What has been happening around Blockchain Technology and Cryptocurrencies this week? The most relevant local and international developments as well as appealing background reports in a pointed and compact weekly review.
Despite progress in recent years, the topic of digital asset regulation remains a dominant issue in the area. Without clear guidance, established players are unwilling to enter the emerging sector. Abrupt legislative changes can drastically affect the business environment. Even the new U.S. infrastructure program, which envisions comprehensive packages worth $1 trillion, affects the regulatory environment of crypto-currencies. The accompanying industry-specific laws are expected to raise more tax dollars. The crypto industry is also affected by these measures. The current vague wording of the law would have devastating implications for the innovative industry, which is why cryptocurrencies have become a central topic in the U.S. Congress. Proposed amendments to mitigate shortcomings were not unanimously approved until recently. It remains to be seen whether the House of Representatives or the President will intervene. The legislation will take at least another 2.5 years to be implemented.
Monetary policymakers have taken notice of cryptocurrencies and are trying to position themselves in the new space. Although central banks do not embrace digital currencies, the vast majority of monetary guardians recognize their legitimacy. The situation is different in the area of blockchain tokens, whose values are pegged to fiat currencies - the so-called stablecoins. Citing examples such as Facebook's "Libra" (new Diem), central banks demonstrated that they do not want to transfer control of their currency to private companies under any circumstances. Even towards already established projects in the crypto space such as Tether, their approach is characterized by skepticism. The American issuer of the second largest stablecoin USDC, Circle, consequently wants to undergo stricter control as a precautionary measure and has submitted an application for a banking license. With a regulatory clearance, Circle would operate under the supervision of the Federal Reserve Bank, the U.S. Treasury Department, the Office of the Comptroller of the Currency (OCC), and the Federal Deposit Insurance Corporation (FDIC), and could legitimize itself as an issuer of dollar-pegged stablecoins.
Unique digital images represented by NFTs are currently experiencing an enormous boom. Tradable digital rights, unique and verifiable on a blockchain, are reaching a broader investor base and are enjoying weekly sales in the triple-digit millions. After nearly four years of silent existence, the value of exclusive and limited digital images is beginning to be recognized by the art community. Most commonly, NFTs are created on the Ethereum blockchain and are used as a proof of ownership of digital images. The most popular items are currently considered to be the "Cryptopunks" images, which are limited to 10,000 unique pieces. These images of punks with randomly generated attributes such as facial hair, skin color, headgear and eye color are frequently used as profile pictures on social media. Since "punks" with rare attributes are now traded for amounts in the millions, they established themselves as a digital status symbol. There is now a broad ecosystem for NFTs, with traded amounts in the hundreds of millions of dollars.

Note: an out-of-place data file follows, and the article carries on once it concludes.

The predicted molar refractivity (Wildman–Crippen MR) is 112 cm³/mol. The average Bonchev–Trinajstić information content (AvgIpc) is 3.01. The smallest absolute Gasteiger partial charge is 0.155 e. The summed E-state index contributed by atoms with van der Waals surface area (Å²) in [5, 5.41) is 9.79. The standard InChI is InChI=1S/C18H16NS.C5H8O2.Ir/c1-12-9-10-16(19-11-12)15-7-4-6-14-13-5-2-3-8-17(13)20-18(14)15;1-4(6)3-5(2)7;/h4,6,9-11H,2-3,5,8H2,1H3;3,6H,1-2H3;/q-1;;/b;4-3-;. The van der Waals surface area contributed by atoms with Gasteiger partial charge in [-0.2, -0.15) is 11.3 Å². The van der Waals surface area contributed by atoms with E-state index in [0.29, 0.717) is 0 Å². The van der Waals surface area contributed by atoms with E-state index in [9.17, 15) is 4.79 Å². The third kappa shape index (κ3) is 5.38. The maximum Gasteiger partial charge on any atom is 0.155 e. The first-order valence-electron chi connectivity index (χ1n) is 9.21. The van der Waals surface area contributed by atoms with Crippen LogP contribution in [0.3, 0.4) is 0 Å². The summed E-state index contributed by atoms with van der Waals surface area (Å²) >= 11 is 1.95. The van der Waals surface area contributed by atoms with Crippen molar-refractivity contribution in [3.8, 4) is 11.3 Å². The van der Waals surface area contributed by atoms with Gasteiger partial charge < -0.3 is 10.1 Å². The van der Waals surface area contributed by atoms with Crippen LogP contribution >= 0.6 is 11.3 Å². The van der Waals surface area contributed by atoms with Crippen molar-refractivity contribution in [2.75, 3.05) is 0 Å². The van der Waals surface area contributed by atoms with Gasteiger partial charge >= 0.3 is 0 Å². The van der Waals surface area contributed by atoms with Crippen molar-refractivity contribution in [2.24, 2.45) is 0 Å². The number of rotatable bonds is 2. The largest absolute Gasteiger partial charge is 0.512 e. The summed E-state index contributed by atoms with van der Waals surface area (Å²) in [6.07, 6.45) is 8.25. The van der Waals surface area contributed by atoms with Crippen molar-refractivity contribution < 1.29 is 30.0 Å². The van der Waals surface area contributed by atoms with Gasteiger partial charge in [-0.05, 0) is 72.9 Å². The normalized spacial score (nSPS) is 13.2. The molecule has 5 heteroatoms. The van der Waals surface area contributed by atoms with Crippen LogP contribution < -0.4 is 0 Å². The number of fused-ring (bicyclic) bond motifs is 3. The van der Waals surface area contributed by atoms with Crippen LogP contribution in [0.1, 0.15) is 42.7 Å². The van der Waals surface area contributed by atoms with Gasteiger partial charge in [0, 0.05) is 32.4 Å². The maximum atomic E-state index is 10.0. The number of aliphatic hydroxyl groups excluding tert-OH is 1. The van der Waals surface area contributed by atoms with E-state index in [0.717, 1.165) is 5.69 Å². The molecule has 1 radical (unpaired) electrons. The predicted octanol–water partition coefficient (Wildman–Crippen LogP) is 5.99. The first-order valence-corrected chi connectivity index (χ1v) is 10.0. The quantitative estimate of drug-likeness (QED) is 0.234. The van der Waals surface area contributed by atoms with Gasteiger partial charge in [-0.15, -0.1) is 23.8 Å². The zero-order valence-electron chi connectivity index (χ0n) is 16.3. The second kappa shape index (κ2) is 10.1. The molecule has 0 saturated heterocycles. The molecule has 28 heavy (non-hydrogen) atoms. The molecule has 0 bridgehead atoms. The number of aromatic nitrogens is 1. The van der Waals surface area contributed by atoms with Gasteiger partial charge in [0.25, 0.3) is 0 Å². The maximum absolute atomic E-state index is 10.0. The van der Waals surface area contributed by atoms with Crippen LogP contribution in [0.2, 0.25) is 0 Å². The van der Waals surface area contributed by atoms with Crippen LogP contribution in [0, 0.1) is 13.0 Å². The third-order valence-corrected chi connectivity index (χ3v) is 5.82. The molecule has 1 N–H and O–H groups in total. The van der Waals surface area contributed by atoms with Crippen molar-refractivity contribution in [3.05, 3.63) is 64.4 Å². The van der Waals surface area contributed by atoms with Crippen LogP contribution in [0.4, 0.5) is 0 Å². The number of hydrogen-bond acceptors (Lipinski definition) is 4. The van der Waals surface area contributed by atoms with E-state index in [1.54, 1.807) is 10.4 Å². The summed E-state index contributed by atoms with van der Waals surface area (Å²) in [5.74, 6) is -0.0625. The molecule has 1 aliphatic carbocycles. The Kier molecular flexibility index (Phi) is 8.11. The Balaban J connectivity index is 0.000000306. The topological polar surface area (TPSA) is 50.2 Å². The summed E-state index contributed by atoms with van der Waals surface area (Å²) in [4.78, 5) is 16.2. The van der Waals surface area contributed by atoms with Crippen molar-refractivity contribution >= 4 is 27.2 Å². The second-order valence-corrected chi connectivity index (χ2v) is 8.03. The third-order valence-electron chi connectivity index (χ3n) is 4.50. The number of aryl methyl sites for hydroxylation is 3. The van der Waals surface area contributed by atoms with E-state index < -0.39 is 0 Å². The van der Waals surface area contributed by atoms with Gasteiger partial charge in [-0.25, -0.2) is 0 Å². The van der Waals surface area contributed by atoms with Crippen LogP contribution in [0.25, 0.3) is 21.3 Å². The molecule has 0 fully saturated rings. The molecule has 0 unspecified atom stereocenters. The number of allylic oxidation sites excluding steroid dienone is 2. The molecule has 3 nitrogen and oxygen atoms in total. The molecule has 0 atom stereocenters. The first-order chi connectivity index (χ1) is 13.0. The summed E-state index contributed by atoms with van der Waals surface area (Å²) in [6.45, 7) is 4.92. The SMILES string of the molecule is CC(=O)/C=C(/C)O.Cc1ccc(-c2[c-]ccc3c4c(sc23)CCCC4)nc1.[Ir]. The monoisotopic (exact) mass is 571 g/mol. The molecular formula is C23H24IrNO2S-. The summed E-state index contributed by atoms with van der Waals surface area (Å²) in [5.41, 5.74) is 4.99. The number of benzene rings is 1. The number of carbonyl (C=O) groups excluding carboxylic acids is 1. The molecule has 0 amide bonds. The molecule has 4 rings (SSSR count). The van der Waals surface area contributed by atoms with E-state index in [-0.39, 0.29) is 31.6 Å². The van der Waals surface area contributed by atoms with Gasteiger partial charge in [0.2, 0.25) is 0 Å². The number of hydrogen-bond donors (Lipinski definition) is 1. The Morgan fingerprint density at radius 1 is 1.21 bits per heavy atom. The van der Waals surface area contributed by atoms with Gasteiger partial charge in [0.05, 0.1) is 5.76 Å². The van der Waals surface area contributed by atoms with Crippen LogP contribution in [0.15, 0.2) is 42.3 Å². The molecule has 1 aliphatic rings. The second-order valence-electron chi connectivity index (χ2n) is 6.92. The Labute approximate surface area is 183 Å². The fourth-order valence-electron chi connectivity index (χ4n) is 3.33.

The field of decentralized financial applications (DeFi) is experiencing high levels of utilization. Basically, the area includes traditional financial applications that are freely accessible via its decentralized network without the interaction of a third party. Trading cryptocurrencies represents the most popular DeFi application. Liquidity pools ensure 24/7 liquidity in countless currency pairs. Uniswap is currently the exchange (DEX) with the largest volume. The DeFi platform was launched in 2018 and is now maintaining several billion U.S. dollars in daily trading volume. The sector is also facing regulatory challenges. With no central entity, authorities cannot hold companies accountable for investor protection violations.
In addition: The DeFi sector has grown strongly over the last year. Since mid-2020, the number of assets deposited in protocols has increased 100-fold and currently stands at an estimated $140 billion. With the rapid growth, security vulnerabilities have also come to light. Due to the permissionless structure, anyone can create applications in the DeFi area. Since many projects are still immature, attacks on the underlying code occur frequently. This week, the largest "hack" yet occurred, stealing $600 million worth of cryptocurrencies. Although the hacker has since returned the stolen assets, the incident illustrates that the field is still in its infancy and should be used with caution.
Selected articles in the weekly review:
The crypto sector is becoming the central topic of the infrastructure bill in the U.S. Senate.
The second largest issuer of a U.S. dollar-based stablecoin is applying for a banking license.
An overview of what's happening in the non-fungible tokens (NFTs) space.
The most dominant DeFi field embraces crypto trading. An overview of the leading trading platform.
The young DeFi area suffers from the biggest "hack" so far.
Would you like to receive the Weekly review and other interesting formats via push message?